Comparing what is accepted as real love to what we see in the book, we know that none of the relationships are held together by love. Tom and Daisy Buchanan show us the absence of love within the story on a surface level. It was said that Daisy had once loved Tom, but over the few years they have been married they drifted apart. Tom has had multiple affairs,
Fitzgerald and Dexter want “glittering things,” and they do not stop until they get that. There are also major differences between Fitzgerald, Gatsby, and Green. Fitzgerald married Zelda, and they were happy together for a while, but Gatsby and Green never married their loves. Gatsby had the worst outcome though as his love gets him killed. The parallels in F. Scott Fitzgerald's stories The Great Gatsby and “Winter Dreams” to his own life are very evident.
Romeo and Juliet are two star crossed lovers that both pay the ultimate price for love. Mr. Capulet is the power hungry and selfish ruler of the Capulet Family. The highly ranked and socially respected Montague family keeps the Capulets from being the highest ranked family in Verona. The attitude of Mr. Capulet has Juliet, his daughter, scared to tell him anything, much less so about her marriage to Romeo, a Montague. Juliet’s relationship with her dad is slim to none and has Mr. Capulet guessing what she is like and he makes all decisions for her without even knowing what's going on in her life.
That is another way I start to feel bad for T-ray. He went into a marriage being the only person who was willing to give love. If Deborah loved T-ray this could of been a whole different story. I would she made a big mistake going into a marriage without any love. There were plenty of other options.
In the beginning, he was really rude to Celie & did not appreciate her much, he even criticized her. The only person he seemed to love was Shug Avery. He has changed through out the story because at the end he realized how much of a good friend Celie is. Shug Avery is a famous singer who became very ill. She was a static character because she has not changed through out the story. The only thing that has changed about her was the way she acted towards Celie.
The whining of girls.”. I read this and was immediately disgusted. I read the full article and confirmed my disgust. That he would have the audacity to publish even a single paragraph of it is unsettling, but in conjunction with the supposedly pro-women image he’s now trying to cultivate with The Unmade Bed it’s downright disturbing. I’m aware that we never stop learning, there’s always room for betterment upon skewed viewpoints, and while it’s nice Marche has apparently improved, I still believe that he hasn’t fully moved past his misogyny.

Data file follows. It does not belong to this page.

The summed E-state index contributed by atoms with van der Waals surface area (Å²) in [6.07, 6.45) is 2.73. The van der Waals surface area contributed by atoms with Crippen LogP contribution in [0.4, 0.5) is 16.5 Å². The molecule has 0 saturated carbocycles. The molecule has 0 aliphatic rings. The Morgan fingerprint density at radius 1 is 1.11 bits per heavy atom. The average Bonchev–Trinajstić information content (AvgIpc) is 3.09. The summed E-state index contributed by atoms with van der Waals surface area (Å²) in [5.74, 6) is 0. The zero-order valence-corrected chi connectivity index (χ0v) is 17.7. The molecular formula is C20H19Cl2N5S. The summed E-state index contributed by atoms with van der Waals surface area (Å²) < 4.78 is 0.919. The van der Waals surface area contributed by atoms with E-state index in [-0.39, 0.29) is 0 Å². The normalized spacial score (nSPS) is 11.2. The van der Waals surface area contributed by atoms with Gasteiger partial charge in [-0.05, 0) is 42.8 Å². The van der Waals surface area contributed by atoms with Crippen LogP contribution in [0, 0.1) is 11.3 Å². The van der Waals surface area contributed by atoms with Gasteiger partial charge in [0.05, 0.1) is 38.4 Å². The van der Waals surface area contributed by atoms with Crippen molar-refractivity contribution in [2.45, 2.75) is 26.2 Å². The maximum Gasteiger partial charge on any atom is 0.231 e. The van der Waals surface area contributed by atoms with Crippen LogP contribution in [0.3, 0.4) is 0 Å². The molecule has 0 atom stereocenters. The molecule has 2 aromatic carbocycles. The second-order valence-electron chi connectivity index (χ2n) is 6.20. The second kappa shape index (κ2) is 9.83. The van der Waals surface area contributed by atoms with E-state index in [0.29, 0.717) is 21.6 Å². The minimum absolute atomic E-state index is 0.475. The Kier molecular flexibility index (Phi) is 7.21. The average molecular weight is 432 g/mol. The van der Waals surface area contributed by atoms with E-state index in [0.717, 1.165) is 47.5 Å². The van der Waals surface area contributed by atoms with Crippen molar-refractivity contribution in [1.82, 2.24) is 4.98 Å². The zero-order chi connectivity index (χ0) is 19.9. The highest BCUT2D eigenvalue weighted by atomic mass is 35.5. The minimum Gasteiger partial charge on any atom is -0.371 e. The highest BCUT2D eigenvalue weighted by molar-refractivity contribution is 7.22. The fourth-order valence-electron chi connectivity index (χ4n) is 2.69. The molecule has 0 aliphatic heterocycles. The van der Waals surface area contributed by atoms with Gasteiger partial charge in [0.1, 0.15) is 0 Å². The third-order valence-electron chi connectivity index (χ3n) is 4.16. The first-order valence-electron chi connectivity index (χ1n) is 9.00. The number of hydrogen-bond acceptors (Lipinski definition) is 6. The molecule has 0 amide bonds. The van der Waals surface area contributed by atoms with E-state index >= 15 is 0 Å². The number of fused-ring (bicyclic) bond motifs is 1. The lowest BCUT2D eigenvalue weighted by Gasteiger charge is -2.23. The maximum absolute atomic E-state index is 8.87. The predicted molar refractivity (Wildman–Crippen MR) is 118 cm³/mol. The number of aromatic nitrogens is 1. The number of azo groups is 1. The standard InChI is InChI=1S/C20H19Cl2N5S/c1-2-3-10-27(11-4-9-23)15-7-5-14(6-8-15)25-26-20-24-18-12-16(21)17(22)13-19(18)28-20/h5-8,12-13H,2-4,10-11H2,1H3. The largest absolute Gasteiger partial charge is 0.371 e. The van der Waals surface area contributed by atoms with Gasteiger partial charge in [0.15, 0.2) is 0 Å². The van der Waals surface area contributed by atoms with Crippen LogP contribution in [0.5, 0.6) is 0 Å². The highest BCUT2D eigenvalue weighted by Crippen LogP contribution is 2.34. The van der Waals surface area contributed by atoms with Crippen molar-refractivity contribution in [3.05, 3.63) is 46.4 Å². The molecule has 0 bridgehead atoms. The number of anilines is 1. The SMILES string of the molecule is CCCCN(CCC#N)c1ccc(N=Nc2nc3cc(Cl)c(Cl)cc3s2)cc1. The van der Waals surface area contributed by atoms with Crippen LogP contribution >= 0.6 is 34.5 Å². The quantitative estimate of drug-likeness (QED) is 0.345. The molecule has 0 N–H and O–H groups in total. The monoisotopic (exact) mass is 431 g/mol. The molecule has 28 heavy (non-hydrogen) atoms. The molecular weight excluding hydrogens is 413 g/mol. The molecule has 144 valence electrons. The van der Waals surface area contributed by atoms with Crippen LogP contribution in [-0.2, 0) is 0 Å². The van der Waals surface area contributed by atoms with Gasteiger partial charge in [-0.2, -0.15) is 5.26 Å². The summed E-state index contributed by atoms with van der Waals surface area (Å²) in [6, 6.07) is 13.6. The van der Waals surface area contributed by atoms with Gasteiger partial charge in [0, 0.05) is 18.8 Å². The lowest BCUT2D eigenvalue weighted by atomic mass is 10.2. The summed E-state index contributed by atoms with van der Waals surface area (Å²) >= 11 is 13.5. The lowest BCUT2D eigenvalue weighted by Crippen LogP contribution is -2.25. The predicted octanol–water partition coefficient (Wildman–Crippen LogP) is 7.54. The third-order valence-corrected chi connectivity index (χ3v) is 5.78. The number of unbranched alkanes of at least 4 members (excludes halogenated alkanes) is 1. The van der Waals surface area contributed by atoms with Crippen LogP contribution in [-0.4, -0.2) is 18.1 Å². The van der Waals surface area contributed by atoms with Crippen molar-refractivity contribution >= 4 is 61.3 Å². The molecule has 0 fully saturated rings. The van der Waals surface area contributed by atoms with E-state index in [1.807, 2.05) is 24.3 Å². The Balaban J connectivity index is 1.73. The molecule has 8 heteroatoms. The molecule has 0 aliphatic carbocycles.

Another example is the letter addressed to the Crane family, “Didn’t you ever see an idiot child before? Some people just shouldn’t have children should they”? (4) This shows that she is envious of the family because they provide each other with company and they love each other, “ most infatuated young parents she had ever known”. Whereas Miss Strangeworth lives all alone. In short, these letters have proved that since she is jealous of her victims she tries to disrupt their way of living so she can feel superior.
But at the end of the novel, we see that he is a kind man that has been shut up his entire life and doesn’t like being in the spotlight (both literally and metaphorically). Furthermore, many people in Maycomb are extremely classist and believe that anyone that is below them shouldn’t be seen with the common folk. Aunt Alexandra is a character that shows this; “She had said Indeed Not, but this time she would give her reasons: ‘But I want to play with Walter, Aunty, why can’t I?’ She took off her glasses and stared at me. ‘I’ll tell you why,’ she said. ‘Because—he—is¬—trash, that’s why you can’t play with him.
Even with a humble and understanding husband who would go above and beyond to make her happy she is still unhappy. Blessed with a beautiful physical beauty, but not the affluent lifestyle that she yearns for, which lead her to continuously seek for what she cannot posses. Her greed for a lavish lifestyle stop her from enjoying her basic life and to constantly judging what she posses ''She suffered from the poorness of her house, from its mean walls, worn chairs, and ugly curtains. All these things, of which other women of her class would not even have been aware, tormented and insulted her'' (Maupassant 7). Mathilde always imagined herself in a high social position with wonderful jewels and expensive clothing instead she have to wear simple clothing.
In this story and in our world we see people all the time teasing others, making them hate who they are on the inside and especially the outside. Even a person who didn't have any issues with themselve can be convinced to feel other wise. In the text we see Georgina battling this issue with her husband...someone who should love and accept her; “Still, whenever she dared to look into the mirror, there she beheld herself pale as a white rose and with the crimson birthmark stamped upon her cheek. Not even Aylmer now hated it so much as she.”(Hawthorne, 364). Just like the people in this world the characters in this story didn't understand that you shouldn't mess with what nature gave you;”“It was the fatal flaw of humanity which Nature, in one shape or another, stamps ineffaceable on all her productions, either to imply that they are temporary and finite, or that their perfection must be